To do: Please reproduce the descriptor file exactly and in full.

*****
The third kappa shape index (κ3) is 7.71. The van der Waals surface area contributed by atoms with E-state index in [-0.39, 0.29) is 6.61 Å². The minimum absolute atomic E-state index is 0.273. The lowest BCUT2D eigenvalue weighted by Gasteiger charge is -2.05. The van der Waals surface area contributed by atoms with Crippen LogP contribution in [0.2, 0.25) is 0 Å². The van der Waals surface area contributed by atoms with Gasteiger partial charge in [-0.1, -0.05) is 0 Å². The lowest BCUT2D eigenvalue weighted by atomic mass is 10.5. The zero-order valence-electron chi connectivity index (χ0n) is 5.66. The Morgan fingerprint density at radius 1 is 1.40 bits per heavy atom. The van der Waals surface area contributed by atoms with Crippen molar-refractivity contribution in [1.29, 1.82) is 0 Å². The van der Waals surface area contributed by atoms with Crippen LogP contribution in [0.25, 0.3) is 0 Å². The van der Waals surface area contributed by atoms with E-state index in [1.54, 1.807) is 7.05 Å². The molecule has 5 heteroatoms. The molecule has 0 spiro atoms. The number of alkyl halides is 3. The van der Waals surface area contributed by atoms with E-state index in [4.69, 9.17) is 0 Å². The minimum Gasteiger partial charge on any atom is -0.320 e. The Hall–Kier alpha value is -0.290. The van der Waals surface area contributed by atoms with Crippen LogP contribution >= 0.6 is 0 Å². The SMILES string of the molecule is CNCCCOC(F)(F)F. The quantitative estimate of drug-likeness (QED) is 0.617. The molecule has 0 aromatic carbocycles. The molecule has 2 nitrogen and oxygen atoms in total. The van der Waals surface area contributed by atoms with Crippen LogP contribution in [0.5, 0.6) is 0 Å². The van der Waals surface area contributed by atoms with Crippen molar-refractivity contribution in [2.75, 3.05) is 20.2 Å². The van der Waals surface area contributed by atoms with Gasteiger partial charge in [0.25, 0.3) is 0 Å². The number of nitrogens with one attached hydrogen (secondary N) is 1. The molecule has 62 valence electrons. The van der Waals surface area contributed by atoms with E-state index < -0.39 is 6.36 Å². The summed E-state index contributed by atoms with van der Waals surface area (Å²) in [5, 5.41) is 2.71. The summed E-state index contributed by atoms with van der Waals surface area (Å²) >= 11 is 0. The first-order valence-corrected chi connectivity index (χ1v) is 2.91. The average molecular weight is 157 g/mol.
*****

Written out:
The third kappa shape index (κ3) is 7.71. The van der Waals surface area contributed by atoms with E-state index in [-0.39, 0.29) is 6.61 Å². The minimum absolute atomic E-state index is 0.273. The lowest BCUT2D eigenvalue weighted by Gasteiger charge is -2.05. The van der Waals surface area contributed by atoms with Crippen LogP contribution in [0.2, 0.25) is 0 Å². The van der Waals surface area contributed by atoms with Gasteiger partial charge in [-0.1, -0.05) is 0 Å². The lowest BCUT2D eigenvalue weighted by atomic mass is 10.5. The zero-order valence-electron chi connectivity index (χ0n) is 5.66. The Morgan fingerprint density at radius 1 is 1.40 bits per heavy atom. The van der Waals surface area contributed by atoms with Crippen molar-refractivity contribution in [1.29, 1.82) is 0 Å². The van der Waals surface area contributed by atoms with Crippen LogP contribution in [0.25, 0.3) is 0 Å². The van der Waals surface area contributed by atoms with E-state index in [1.54, 1.807) is 7.05 Å². The molecule has 5 heteroatoms. The molecule has 0 spiro atoms. The number of alkyl halides is 3. The van der Waals surface area contributed by atoms with E-state index in [4.69, 9.17) is 0 Å². The minimum Gasteiger partial charge on any atom is -0.320 e. The Hall–Kier alpha value is -0.290. The van der Waals surface area contributed by atoms with Crippen LogP contribution >= 0.6 is 0 Å². The SMILES string of the molecule is CNCCCOC(F)(F)F. The quantitative estimate of drug-likeness (QED) is 0.617. The molecule has 0 aromatic carbocycles. The molecule has 2 nitrogen and oxygen atoms in total. The van der Waals surface area contributed by atoms with Crippen LogP contribution in [0.5, 0.6) is 0 Å². The van der Waals surface area contributed by atoms with Crippen molar-refractivity contribution in [2.75, 3.05) is 20.2 Å². The van der Waals surface area contributed by atoms with Gasteiger partial charge in [0.25, 0.3) is 0 Å². The number of nitrogens with one attached hydrogen (secondary N) is 1. The molecule has 62 valence electrons. The van der Waals surface area contributed by atoms with E-state index < -0.39 is 6.36 Å². The summed E-state index contributed by atoms with van der Waals surface area (Å²) in [5, 5.41) is 2.71. The summed E-state index contributed by atoms with van der Waals surface area (Å²) >= 11 is 0. The first-order valence-corrected chi connectivity index (χ1v) is 2.91. The average molecular weight is 157 g/mol.